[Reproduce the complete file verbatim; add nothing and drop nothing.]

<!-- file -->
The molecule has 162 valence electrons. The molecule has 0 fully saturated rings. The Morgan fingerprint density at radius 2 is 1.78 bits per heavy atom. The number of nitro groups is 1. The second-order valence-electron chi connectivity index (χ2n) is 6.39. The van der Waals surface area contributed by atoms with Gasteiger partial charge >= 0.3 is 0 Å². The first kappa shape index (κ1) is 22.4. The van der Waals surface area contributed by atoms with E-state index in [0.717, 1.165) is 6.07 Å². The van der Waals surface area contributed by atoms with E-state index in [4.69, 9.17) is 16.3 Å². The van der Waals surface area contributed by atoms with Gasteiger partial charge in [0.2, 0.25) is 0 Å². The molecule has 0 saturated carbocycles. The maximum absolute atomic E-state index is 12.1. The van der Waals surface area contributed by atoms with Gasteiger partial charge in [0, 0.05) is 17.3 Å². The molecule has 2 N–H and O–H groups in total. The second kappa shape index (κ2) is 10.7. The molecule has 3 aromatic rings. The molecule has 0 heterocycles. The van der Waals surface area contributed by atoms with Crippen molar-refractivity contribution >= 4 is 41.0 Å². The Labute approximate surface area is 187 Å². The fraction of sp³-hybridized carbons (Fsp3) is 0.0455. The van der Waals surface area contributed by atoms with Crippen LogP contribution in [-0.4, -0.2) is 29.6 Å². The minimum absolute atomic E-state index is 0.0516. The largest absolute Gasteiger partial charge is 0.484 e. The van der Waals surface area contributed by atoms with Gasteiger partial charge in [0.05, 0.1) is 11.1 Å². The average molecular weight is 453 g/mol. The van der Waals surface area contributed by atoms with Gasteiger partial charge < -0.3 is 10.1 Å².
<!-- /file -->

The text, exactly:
The molecule has 162 valence electrons. The molecule has 0 fully saturated rings. The Morgan fingerprint density at radius 2 is 1.78 bits per heavy atom. The number of nitro groups is 1. The second-order valence-electron chi connectivity index (χ2n) is 6.39. The van der Waals surface area contributed by atoms with Gasteiger partial charge >= 0.3 is 0 Å². The first kappa shape index (κ1) is 22.4. The van der Waals surface area contributed by atoms with E-state index in [0.717, 1.165) is 6.07 Å². The van der Waals surface area contributed by atoms with E-state index in [4.69, 9.17) is 16.3 Å². The van der Waals surface area contributed by atoms with Gasteiger partial charge in [0.2, 0.25) is 0 Å². The molecule has 0 saturated carbocycles. The maximum absolute atomic E-state index is 12.1. The van der Waals surface area contributed by atoms with Gasteiger partial charge in [0, 0.05) is 17.3 Å². The molecule has 2 N–H and O–H groups in total. The second kappa shape index (κ2) is 10.7. The molecule has 3 aromatic rings. The molecule has 0 heterocycles. The van der Waals surface area contributed by atoms with Crippen molar-refractivity contribution >= 4 is 41.0 Å². The Labute approximate surface area is 187 Å². The fraction of sp³-hybridized carbons (Fsp3) is 0.0455. The van der Waals surface area contributed by atoms with Crippen LogP contribution in [-0.4, -0.2) is 29.6 Å². The minimum absolute atomic E-state index is 0.0516. The largest absolute Gasteiger partial charge is 0.484 e. The van der Waals surface area contributed by atoms with Gasteiger partial charge in [0.05, 0.1) is 11.1 Å². The average molecular weight is 453 g/mol. The van der Waals surface area contributed by atoms with Gasteiger partial charge < -0.3 is 10.1 Å².